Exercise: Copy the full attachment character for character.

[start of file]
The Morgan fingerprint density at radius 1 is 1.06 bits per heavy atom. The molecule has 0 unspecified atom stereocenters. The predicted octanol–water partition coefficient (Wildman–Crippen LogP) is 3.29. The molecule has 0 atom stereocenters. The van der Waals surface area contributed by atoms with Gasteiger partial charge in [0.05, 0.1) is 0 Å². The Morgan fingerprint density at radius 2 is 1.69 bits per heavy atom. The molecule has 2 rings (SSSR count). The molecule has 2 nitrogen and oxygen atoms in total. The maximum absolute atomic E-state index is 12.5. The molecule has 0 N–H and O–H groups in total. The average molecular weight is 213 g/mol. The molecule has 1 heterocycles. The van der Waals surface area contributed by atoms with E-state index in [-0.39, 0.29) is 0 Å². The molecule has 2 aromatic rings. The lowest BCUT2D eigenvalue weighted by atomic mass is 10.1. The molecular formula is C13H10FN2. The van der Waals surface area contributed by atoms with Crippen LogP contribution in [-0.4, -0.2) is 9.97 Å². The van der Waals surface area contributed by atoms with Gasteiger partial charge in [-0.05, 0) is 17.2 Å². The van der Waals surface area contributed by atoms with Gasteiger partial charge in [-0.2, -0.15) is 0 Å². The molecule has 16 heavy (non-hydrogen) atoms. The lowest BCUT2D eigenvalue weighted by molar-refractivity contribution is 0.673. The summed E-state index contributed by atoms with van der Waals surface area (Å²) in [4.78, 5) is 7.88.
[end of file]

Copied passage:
The Morgan fingerprint density at radius 1 is 1.06 bits per heavy atom. The molecule has 0 unspecified atom stereocenters. The predicted octanol–water partition coefficient (Wildman–Crippen LogP) is 3.29. The molecule has 0 atom stereocenters. The van der Waals surface area contributed by atoms with Gasteiger partial charge in [0.05, 0.1) is 0 Å². The Morgan fingerprint density at radius 2 is 1.69 bits per heavy atom. The molecule has 2 rings (SSSR count). The molecule has 2 nitrogen and oxygen atoms in total. The maximum absolute atomic E-state index is 12.5. The molecule has 0 N–H and O–H groups in total. The average molecular weight is 213 g/mol. The molecule has 1 heterocycles. The van der Waals surface area contributed by atoms with E-state index in [-0.39, 0.29) is 0 Å². The molecule has 2 aromatic rings. The lowest BCUT2D eigenvalue weighted by atomic mass is 10.1. The molecular formula is C13H10FN2. The van der Waals surface area contributed by atoms with Crippen LogP contribution in [-0.4, -0.2) is 9.97 Å². The van der Waals surface area contributed by atoms with Gasteiger partial charge in [-0.05, 0) is 17.2 Å². The van der Waals surface area contributed by atoms with Gasteiger partial charge in [-0.2, -0.15) is 0 Å². The molecule has 16 heavy (non-hydrogen) atoms. The lowest BCUT2D eigenvalue weighted by molar-refractivity contribution is 0.673. The summed E-state index contributed by atoms with van der Waals surface area (Å²) in [4.78, 5) is 7.88.